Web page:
I don't watch a lot of TV but I do appreciate a quality show when I see it. Is it worth sorting through all of the mind-numbing, soul-crushing content on TV to find these little gems? No, it certainly is not. So I've devised a new strategy: Wait until the TV season ends, see where all the buzz is, then watch the whole season on DVD (or torrent download).
I've just finished watching 4 seasons of The Wire within a span of a week. This goes some way in explaining the dearth of blog postings lately. HBO is probably the best outlet for quality TV programming and The Wire had me hooked. It follows the inner city life of Baltimore, intertwining the efforts of drug dealers, the police who pursue them and the politicians who enable them and are enriched by them.
The series is generally praised for it's realistic storytelling and deep character development but I want to point out something else I noticed while watching The Wire. The character Stringer Bell is a crime boss and second in command to Avon Barksdale. Stringer is a highly intelligent man who spends his spare time pursuing a college business education. He attends macroeconomics classes and applies his higher learning to the operation of their criminal enterprise. Avon is very much like the CEO of their organization while Stringer is the Chief Operating Officer. When Avon is locked up Stringer starts applying business processes more and more to their operations. Some very humorous exchanges take place in a gathering which is essentially structured like a corporate board meeting, complete with a chairman that recognizes gang members before they are allowed to speak.
It is made abundantly clear that efficient business practices can be grafted effectively onto the operation of a criminal organization. Moving product is moving product, whether they are widgets or packets of heroin or cocaine. The landscape is the same and includes activities like the sourcing of inventory, making distribution agreements, dealing with the competition, and motivating and reprimanding employees. We see the mentoring of junior runners by the more senior corner boys, how supply problems are solved through partnership agreements, and how to maximize profit by expanding marketing territories. The entrepreneurial and managerial spirit pervades crime dramas like The Wire as well as that other HBO hit series The Sopranos to such an extent that we might consider it to be America's essential social principle.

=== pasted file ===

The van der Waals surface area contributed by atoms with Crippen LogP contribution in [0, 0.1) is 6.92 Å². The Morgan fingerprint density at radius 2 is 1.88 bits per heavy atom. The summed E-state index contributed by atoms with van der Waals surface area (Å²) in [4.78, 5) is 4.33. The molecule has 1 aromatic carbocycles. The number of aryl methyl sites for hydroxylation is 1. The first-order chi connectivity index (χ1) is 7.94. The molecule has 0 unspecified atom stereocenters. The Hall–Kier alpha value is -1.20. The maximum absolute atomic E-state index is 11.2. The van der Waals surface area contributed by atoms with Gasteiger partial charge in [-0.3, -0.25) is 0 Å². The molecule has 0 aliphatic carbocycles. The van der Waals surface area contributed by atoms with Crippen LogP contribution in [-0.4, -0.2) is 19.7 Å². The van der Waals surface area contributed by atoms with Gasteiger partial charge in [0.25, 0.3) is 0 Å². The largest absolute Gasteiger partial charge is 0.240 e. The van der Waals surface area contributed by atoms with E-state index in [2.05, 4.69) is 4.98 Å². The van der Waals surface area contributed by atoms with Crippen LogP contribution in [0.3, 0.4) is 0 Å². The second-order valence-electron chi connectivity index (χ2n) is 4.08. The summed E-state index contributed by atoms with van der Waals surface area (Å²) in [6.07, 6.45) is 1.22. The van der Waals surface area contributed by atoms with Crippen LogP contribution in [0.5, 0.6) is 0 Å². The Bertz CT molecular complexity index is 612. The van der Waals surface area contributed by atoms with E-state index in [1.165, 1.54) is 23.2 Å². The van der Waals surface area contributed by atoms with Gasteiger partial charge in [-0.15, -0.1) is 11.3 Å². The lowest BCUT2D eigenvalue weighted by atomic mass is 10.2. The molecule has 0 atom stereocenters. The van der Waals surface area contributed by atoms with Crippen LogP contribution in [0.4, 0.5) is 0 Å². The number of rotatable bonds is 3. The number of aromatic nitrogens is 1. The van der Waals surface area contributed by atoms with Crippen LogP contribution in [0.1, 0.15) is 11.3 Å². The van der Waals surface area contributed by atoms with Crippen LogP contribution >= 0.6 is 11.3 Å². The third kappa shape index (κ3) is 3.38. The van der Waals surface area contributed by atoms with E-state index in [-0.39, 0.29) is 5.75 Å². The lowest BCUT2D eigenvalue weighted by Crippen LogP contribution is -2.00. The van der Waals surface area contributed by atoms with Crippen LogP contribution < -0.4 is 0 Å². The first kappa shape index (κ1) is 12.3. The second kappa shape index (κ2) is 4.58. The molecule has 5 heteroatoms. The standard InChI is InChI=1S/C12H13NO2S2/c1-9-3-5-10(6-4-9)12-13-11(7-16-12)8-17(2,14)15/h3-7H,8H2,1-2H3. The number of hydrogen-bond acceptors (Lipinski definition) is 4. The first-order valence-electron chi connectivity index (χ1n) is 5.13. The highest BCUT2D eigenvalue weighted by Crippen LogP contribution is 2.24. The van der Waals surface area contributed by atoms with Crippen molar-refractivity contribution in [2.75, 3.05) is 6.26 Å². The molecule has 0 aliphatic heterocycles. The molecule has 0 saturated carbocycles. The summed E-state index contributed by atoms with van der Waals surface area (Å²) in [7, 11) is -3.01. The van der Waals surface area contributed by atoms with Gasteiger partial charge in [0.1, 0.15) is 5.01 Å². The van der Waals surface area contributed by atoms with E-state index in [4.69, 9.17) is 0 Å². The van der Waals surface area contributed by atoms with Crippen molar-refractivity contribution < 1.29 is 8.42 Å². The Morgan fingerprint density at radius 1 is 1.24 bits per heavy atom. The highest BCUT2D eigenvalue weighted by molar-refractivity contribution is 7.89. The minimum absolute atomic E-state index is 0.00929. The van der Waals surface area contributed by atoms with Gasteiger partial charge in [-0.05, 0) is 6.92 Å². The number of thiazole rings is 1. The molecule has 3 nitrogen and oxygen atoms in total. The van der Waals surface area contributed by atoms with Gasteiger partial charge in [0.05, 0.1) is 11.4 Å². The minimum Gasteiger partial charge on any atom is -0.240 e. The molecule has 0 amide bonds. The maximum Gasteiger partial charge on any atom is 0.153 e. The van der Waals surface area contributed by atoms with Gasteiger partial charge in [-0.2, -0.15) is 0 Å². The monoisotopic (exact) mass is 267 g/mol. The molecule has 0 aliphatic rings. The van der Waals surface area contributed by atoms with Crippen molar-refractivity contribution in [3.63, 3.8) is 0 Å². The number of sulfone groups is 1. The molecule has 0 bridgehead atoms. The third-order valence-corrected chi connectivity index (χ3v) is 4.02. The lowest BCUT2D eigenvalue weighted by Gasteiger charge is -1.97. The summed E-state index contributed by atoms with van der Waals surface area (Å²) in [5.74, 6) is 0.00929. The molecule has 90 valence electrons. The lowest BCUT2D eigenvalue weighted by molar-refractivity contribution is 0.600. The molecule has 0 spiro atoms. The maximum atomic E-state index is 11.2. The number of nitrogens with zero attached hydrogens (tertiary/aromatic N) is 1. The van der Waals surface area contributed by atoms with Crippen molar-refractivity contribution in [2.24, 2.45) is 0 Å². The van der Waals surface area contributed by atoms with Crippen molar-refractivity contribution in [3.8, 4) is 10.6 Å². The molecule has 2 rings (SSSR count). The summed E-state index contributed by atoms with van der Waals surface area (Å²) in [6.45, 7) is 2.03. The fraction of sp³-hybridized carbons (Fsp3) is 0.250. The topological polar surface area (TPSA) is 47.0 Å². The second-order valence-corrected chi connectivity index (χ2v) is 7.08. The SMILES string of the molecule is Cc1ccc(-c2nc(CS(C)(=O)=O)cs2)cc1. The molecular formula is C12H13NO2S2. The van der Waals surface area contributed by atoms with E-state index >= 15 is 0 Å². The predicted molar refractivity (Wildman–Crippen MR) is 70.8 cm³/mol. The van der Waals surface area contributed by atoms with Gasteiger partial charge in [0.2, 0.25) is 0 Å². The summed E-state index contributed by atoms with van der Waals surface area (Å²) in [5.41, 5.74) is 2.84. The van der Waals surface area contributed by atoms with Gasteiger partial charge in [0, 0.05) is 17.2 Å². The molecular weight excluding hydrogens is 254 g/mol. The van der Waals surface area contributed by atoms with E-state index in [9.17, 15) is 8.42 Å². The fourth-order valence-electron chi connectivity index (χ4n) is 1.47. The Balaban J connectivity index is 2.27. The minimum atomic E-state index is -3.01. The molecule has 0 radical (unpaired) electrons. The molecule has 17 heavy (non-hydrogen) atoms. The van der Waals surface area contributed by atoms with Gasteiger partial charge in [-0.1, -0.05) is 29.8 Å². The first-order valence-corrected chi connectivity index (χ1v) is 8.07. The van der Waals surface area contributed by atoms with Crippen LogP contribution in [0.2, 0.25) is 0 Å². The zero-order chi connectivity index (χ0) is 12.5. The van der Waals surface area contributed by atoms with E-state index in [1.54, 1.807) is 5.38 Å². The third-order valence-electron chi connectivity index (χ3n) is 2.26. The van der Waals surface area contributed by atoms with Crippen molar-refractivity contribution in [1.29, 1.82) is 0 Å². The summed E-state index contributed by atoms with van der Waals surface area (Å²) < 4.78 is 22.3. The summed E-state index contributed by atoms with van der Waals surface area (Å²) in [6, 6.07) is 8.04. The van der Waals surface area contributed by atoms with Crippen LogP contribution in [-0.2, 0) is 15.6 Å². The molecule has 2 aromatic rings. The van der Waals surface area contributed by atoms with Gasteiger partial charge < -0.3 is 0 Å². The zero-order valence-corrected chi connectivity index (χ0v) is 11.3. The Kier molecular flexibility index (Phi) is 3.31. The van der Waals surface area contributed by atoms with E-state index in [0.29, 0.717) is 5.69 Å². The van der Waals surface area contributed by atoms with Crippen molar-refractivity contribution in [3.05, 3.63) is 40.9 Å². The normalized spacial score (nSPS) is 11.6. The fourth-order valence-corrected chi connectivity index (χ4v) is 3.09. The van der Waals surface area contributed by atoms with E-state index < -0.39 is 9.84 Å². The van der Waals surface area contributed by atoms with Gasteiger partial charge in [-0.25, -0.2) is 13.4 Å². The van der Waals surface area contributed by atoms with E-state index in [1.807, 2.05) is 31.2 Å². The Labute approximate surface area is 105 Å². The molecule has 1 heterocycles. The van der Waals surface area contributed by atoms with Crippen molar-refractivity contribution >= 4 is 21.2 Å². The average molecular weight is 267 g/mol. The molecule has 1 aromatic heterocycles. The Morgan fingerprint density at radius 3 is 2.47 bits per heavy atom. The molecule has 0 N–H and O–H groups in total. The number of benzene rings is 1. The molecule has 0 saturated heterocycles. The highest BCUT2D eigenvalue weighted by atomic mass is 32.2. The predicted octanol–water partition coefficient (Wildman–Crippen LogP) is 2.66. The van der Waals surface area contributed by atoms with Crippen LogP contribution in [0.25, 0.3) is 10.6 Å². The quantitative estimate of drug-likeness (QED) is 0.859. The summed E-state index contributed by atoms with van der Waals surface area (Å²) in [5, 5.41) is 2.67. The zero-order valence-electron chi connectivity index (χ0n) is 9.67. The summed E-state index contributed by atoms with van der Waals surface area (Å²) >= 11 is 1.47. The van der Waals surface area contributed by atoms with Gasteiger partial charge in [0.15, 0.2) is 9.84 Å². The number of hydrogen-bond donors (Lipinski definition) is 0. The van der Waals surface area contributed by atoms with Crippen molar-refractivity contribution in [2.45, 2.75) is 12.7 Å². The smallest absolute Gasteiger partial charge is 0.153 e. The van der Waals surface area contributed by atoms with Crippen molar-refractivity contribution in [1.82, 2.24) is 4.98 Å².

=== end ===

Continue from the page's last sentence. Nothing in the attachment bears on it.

Stringer does so well in applying business practices to his criminal organization that he begins to make "legitimate" investments by buying up large stretches of real estate and going into property development. Poor Stringer gets blocked and ripped off by city hall permit overlords, general contractors and a slick State Senator. He discovers that these guys might be better criminals than he is a businessman. So the lesson is that not only are business processes effectively applied to criminal activities but that business activities and criminal activities are really one and the same.
The players on the corners always refer to the game in which they're engaged. An acquiring CEO might ask the head of a takeover target not to take it personally since "it's just business". Likewise when Omar robs the drug dealers of their stash he often says "it just part of the game n!&&@h". A disadvantaged environment doesn't crush the American spirit. On the contrary, the corner kids are inspired by the same ambition that drives a private school kid to become a CEO or a Senator. The criminals are just working with the hand that was dealt to them. In a strange way we come to respect them no less and perhaps more than the politicians on the show since they seem be braver and have a stronger code of ethics. Whether it's corporate business or slinging crack on the corner, the game is the same, so we hate the game but not the playah.